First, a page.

"Take time to kill yourself with kindness. Every day. Kill yourself with kindness. Kill everything thing around you with it. Kill those around you with it. Take no prisoners. Take no enemies. Kill only your friends. The world is your friend. The world is not made of kindness. The universe is not kind. Friends are not kind. Kill them with it. Set yourself free. That is the only way to put up with this book. That is the only way you will one day pick it up and on another put it down. Like putting down your favorite dog. With kindness."

—Rory Simanelli-Crum, “How I Wrote This Book and Found A Way To Your Heart”

(30 plays)

Thomas Edison’s Crazy Boxing Cats

Shame was her currency. It gave her equity in a world that she felt forced her hand of youthful indifference. She was the old mangy cat knowingly left alone for the weekend and returned to as if snuggles and cutesy ‘mews’ were given course for the day. She shamelessly shamed everyone she saw. She would shame Arnold at the deli across the street into a free root beer every time that she stuck her red-bellied nose and deep set twinkling eyes inside. Ricky down fourth street at the bicycle store would inevitably be shamed into half-off chain lube with each day of mannered twitches from her matted yet light and hanging brown hair. She even shamed herself at least once a day, looking at the mirror into her apathetic eyes she would eventually curse the inscrutable energy of the world outside. In the face of indifference to herself and to the world that she so vehemently was the sole occupant of, she would give in to the recalcitrant and contrarian tone that kept her eyelashes subtly bobbing above the surface of life’s mercurial waters. I’m cute but not cute enough, she would say, as if she had any right to say it. She could shame the best of them, but nothing was as shameful as that last harrowing look of magnanimity she gave herself in the mirror before descending into the vagaries of her ornery persona for the day. She was a shameful emotional silo filled with petty allotments of affected personality. She was no one but her shame. It gave her the strength to be someone. Anyone.

—Diana Fink from The Smell Jar.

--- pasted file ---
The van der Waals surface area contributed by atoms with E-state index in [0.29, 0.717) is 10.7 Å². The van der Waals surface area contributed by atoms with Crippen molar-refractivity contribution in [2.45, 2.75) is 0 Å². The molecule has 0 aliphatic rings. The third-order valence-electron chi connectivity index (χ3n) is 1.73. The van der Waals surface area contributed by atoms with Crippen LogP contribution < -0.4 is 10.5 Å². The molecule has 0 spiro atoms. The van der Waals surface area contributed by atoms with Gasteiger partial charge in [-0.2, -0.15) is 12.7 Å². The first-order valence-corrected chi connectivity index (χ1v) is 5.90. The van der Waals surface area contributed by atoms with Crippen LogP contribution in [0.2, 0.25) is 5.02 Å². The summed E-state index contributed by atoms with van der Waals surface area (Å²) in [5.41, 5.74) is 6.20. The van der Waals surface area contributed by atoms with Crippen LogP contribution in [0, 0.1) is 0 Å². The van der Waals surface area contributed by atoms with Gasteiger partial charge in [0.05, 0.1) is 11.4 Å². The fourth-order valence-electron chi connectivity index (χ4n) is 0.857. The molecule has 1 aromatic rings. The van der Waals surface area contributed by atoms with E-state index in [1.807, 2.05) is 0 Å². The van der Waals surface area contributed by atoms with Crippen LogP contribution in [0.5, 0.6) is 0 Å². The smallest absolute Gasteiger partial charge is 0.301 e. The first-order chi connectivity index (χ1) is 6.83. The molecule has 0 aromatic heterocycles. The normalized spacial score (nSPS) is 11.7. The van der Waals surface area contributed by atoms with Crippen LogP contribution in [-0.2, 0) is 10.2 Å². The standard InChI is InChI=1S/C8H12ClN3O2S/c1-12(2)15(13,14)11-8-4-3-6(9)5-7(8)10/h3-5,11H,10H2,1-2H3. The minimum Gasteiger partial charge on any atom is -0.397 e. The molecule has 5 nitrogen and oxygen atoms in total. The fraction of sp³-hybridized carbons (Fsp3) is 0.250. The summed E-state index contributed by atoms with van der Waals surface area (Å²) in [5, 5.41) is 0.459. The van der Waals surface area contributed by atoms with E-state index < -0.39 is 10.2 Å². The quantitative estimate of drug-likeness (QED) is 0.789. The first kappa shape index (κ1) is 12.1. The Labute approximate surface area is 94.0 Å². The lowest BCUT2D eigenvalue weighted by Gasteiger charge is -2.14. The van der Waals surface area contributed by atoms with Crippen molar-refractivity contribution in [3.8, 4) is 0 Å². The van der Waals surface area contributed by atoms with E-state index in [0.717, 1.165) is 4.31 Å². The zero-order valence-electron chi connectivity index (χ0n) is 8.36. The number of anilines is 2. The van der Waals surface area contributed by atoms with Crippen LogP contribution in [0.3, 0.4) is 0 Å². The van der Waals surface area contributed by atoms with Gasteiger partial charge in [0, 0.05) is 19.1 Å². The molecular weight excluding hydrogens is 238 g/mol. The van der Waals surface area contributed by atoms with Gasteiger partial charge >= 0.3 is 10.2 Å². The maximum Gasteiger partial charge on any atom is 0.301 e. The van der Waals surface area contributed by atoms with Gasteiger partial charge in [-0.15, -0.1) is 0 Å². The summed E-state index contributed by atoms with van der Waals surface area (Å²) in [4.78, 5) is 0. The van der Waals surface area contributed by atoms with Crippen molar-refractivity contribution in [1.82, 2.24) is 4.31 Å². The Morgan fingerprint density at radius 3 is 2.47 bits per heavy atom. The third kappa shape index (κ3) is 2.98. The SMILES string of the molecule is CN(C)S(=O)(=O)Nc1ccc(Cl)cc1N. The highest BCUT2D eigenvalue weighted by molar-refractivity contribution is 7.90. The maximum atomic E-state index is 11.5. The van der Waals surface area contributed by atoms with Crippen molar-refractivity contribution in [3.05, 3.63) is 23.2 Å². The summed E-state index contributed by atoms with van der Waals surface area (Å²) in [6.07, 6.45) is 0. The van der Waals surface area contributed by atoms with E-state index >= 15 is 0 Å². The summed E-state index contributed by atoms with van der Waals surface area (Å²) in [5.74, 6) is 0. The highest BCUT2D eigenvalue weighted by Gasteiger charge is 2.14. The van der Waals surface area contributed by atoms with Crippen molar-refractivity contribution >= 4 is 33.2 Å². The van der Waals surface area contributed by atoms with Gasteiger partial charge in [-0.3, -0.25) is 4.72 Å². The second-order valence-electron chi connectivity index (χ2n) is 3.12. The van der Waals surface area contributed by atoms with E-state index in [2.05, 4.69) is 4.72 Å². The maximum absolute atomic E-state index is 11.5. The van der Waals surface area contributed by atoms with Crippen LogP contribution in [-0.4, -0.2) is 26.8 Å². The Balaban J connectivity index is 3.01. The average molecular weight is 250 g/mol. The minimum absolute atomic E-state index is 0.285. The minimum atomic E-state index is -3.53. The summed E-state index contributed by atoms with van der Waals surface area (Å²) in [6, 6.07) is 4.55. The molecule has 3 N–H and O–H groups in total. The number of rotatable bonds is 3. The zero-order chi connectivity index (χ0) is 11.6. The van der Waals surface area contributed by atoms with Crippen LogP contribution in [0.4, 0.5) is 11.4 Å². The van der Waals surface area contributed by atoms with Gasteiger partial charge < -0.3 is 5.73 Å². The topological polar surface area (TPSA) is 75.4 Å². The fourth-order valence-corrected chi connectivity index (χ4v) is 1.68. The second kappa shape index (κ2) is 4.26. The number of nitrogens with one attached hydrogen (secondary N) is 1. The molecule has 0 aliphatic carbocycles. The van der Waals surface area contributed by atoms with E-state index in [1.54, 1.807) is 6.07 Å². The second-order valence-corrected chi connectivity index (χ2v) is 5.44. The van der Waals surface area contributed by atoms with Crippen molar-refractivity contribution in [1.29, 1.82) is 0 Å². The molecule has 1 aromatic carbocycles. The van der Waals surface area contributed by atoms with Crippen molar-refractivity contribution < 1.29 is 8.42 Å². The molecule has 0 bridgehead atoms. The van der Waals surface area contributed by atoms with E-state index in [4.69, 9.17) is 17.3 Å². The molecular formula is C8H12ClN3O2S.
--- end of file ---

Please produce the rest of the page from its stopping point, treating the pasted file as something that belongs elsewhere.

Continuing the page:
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Dennis Hopper reciting Rudyard Kipling’s “If” on The Johnny Cash Show

Woh, Robert Loggia!

brad introduced me to jeff whose son john was in korea
and had a “brilliant” blog that I needed to look at.
brad told me jeff was a newscaster, “you’ll see him on the fox news”

the one australian woman went to the stage
mic scratchy and bloody sounding and

on the tv and then in the hallway she sang
and the firemen danced butwere forced
to drink from flask.

—from “Don’t Worry About Me Now” by Donny Lelildo

(29 plays)

"Swiss Army Knife with Rats and Pigeons" — Robert Breer (1980)


"Starla didn’t know how to summon the words to thank her mother for saying the things she said after that night at the tavern when everything seemed to have been going wrong. She thought about it for a second, and she decided that she could no longer even summon the emotions. Or confront them at least. She didn’t know. So guilt and anguish piled up in her and they breathed like some undulating liver inandoutinandout like the way it had been in the basement. In the basement surrounded by her old furniture. The furniture her mother had bought and sat on with Starla’s father. Her father. That person.

"Starla wanted to think. She thought she wanted to dance for a second. But. Standing up. She decided that dancing wasn’t very cool after all. She no longer wanted to dance so she sat down. But SHE THOUGHT— "OH MY GOD I NEED TO DANCE!!!" but all of a sudden, she thought that was the worst thing to do. So she plugged in her amp and pa system. She rolled the cassette tape. She wrote something about a blue sunday. But then she remembered something vaguely about another song with a title with blue in it that referred to another day of the week."

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Eddie Cantor

Miriam Makeba “Pata Pata”